Doug Lerner reports from Tokyo and St. Louis, and points beyond…

I was finally able to get ahold of a geiger counter this week. I had to return it today because the GPS wasn’t working (I promised to take readings in my area) but with the geiger counter itself I was able to take a few spot readings.

I live in Katsushika – a ward of Tokyo on the far east side, almost in Chiba, near Shinkoiwa station.

The pre-Fukushima natural background radiation of Tokyo was very low by world standards – only about 0.1 µS/hr. By comparison, the natural background radiation of Boston is about 0.34 µS/hr. So you have to consider the changes in the context of world average levels.

Around my house, the new levels are about 0.25 µS/hr ~ 0.4 µS/hr. So since the Fukushima meltdowns, the background radiation level in my neighborhood – more than 4 months after the accident – is about 2.5x ~ 4x what it was before the accident.

While that is disturbing, you have to take into account that the current radiation readings are comparable with Boston. So if you are comfortable walking around Boston there is no reason you shouldn’t be comfortable walking around here.

These readings were taken at heights of 1 to 1.5 meters from the ground, which is a standard height these measurements are taken.

The problem though is that unlike Boston, the radiation levels at pavement level – particularly on concrete surfaces goes up. Apparently, the fallout bonds very tightly with concrete and is almost impossible to get out (until it eventually decays away of course). For example, at the little grocer’s around the corner, above their concrete entryway, the levels were about 0.5 µS/hr. The highest reading I found in my spot-checking was near the bottom of a neighbor’s water drain spout, under a carport with a concrete surface. After about 5 minutes of sampling, the reading settled in near 1.0 µS/hr, which is getting pretty high. Like you wouldn’t want your newborn toddler (which they have) crawling around on the concrete there.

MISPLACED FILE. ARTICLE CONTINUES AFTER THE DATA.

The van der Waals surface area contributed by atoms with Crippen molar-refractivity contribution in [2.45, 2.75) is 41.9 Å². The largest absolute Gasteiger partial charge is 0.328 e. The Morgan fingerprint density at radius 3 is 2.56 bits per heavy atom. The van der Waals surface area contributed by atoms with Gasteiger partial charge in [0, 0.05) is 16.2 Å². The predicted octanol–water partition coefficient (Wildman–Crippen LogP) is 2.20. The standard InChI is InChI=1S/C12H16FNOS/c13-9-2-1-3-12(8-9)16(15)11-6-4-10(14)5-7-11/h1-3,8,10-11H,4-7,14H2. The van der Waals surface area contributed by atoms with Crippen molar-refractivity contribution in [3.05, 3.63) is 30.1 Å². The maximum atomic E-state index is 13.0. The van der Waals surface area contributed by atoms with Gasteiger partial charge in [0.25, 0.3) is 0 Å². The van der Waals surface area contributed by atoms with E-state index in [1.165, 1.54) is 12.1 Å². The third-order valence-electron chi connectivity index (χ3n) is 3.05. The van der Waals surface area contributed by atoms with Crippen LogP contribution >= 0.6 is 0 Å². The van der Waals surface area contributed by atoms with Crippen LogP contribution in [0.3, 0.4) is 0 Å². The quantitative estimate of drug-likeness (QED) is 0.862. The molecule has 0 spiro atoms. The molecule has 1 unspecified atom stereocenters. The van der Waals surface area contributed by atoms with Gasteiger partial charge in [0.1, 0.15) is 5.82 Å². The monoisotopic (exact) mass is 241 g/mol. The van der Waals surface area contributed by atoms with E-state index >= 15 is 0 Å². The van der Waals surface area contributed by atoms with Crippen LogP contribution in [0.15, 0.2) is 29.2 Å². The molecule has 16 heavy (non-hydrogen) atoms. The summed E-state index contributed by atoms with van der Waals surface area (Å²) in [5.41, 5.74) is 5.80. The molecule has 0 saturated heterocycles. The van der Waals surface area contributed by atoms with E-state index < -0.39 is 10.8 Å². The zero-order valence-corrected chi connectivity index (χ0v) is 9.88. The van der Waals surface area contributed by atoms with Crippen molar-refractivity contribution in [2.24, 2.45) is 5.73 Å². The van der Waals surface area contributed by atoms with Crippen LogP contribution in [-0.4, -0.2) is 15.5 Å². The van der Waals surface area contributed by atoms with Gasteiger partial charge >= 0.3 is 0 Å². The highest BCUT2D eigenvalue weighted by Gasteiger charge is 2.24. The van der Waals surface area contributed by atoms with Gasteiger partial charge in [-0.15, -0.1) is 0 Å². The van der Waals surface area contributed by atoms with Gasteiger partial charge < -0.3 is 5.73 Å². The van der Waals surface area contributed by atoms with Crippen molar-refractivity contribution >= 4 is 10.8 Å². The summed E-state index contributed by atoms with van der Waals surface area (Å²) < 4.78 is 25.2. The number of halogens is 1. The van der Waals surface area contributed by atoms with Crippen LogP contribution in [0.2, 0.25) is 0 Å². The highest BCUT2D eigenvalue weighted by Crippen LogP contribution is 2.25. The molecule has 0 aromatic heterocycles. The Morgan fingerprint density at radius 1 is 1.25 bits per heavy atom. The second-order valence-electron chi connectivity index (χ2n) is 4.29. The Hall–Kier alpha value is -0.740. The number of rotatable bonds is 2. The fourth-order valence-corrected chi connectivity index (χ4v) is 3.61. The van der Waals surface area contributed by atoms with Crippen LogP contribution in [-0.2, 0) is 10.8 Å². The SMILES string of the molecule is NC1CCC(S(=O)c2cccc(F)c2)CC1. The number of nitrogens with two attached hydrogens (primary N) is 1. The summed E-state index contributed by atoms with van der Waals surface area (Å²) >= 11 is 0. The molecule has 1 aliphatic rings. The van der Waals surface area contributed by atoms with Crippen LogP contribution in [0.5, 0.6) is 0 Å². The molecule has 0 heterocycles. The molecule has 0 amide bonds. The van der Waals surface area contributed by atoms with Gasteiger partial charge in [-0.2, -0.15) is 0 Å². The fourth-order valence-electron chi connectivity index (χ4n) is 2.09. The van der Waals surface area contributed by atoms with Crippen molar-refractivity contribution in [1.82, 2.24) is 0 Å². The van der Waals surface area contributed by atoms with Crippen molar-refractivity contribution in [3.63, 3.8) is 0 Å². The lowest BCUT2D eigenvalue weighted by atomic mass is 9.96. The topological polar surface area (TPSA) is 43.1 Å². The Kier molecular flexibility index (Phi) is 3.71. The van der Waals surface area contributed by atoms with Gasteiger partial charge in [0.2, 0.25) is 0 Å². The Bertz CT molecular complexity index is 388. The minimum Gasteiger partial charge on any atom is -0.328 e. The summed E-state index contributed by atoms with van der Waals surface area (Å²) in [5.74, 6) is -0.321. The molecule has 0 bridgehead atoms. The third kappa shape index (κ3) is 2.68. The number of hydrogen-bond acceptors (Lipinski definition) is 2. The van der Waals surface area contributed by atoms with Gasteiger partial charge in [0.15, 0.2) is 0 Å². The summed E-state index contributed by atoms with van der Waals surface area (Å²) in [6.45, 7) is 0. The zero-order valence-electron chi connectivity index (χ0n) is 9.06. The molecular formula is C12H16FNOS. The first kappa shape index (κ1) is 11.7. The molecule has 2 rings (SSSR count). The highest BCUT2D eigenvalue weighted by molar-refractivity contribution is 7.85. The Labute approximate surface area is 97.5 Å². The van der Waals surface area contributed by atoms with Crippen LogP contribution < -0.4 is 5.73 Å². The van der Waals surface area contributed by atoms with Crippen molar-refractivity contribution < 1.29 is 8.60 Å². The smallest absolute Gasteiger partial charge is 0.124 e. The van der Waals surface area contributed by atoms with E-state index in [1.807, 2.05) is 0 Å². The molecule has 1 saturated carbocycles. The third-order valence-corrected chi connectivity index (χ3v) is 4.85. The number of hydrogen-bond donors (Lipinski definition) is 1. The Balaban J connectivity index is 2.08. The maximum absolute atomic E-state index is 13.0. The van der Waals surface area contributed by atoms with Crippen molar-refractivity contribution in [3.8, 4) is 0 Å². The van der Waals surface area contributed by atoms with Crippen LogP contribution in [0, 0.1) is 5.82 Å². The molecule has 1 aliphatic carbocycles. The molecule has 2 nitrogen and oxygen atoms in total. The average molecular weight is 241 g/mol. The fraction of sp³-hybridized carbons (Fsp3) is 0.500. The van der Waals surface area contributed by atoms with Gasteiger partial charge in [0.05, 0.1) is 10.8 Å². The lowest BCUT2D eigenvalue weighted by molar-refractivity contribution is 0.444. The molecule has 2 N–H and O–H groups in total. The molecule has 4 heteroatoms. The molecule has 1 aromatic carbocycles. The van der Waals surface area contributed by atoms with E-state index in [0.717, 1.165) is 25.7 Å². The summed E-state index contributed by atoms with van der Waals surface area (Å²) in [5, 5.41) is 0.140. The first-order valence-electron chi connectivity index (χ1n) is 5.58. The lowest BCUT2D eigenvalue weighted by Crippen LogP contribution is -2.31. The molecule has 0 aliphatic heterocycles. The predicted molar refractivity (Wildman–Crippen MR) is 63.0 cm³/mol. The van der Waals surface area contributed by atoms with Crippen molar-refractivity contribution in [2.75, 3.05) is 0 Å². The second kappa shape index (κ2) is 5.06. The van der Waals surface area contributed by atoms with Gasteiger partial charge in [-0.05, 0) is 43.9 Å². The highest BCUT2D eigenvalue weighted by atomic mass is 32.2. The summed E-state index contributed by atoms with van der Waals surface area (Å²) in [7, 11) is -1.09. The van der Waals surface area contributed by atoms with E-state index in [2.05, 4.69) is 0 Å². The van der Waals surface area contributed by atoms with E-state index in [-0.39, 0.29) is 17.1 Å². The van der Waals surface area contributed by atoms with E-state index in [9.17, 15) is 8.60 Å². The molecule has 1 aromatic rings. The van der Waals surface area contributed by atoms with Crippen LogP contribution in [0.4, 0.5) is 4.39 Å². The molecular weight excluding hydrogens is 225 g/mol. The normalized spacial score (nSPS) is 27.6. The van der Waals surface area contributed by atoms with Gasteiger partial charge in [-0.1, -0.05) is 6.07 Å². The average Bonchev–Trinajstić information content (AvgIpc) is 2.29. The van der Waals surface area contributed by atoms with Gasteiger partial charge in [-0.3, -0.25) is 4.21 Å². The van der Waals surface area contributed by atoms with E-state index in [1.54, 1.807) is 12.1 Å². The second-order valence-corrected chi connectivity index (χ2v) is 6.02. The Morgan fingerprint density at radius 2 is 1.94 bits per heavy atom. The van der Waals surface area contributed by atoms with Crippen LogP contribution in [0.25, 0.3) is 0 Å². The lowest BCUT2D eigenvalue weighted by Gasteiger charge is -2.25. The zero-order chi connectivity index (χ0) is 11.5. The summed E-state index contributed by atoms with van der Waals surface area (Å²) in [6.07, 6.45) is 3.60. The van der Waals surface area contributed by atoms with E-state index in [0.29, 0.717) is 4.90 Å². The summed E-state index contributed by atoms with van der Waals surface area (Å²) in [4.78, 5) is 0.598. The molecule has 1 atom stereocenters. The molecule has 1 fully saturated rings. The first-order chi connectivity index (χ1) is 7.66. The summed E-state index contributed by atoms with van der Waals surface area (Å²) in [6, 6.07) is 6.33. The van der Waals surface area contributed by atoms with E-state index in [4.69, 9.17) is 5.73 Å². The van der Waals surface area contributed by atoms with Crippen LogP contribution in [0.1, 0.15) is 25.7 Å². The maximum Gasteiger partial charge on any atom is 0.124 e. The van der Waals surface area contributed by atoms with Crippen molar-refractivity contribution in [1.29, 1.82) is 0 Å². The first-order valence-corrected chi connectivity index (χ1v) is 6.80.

Inside the readings were very low – like 0.1 µS/hr. So obviously it’s very difficult to track in the radioactive particles which are bound in the concrete.

When I get the counter back, I’ll take more comprehensive readings.

doug

Advertisements

Comments on: "Radiation levels around my house" (4)

  1. yackle01 said:

    And my children and grandchildren live in Boston. I think I will tell all our Boston friends to move to Japan. Your family too. Just joking, Love, Muttle

  2. Doug Lerner said:

    Maybe we can even find a third continent for my family! :)doug

  3. chickkun said:

    May I ask what model Geiger counter you selected and why?I’m also thinking of getting one. I am wondering what is the best way to measure radiation levels from food.While I agree that external exposure to levels like 0.3 uSv/hr is not harmful, I think the deeper concern is inhaling and/or ingesting the particles that are causing this rise in the usual background radiation. This is where the comparison with Boston deviates.

  4. Doug Lerner said:

    I wish I could tell you!As mentioned in my note, I borrowed it from a non-profit organization here in Japan to help take readings in my neighborhood, contributing to their database. But the GPS wasn’t working, so they picked it up last night for repairs. I don’t have it handy now to look at the brand name of the actual internal geiger counter they built inside their recording unit.But when I find out I’ll let you know.doug

Leave a Reply

Fill in your details below or click an icon to log in:

WordPress.com Logo

You are commenting using your WordPress.com account. Log Out / Change )

Twitter picture

You are commenting using your Twitter account. Log Out / Change )

Facebook photo

You are commenting using your Facebook account. Log Out / Change )

Google+ photo

You are commenting using your Google+ account. Log Out / Change )

Connecting to %s

%d bloggers like this: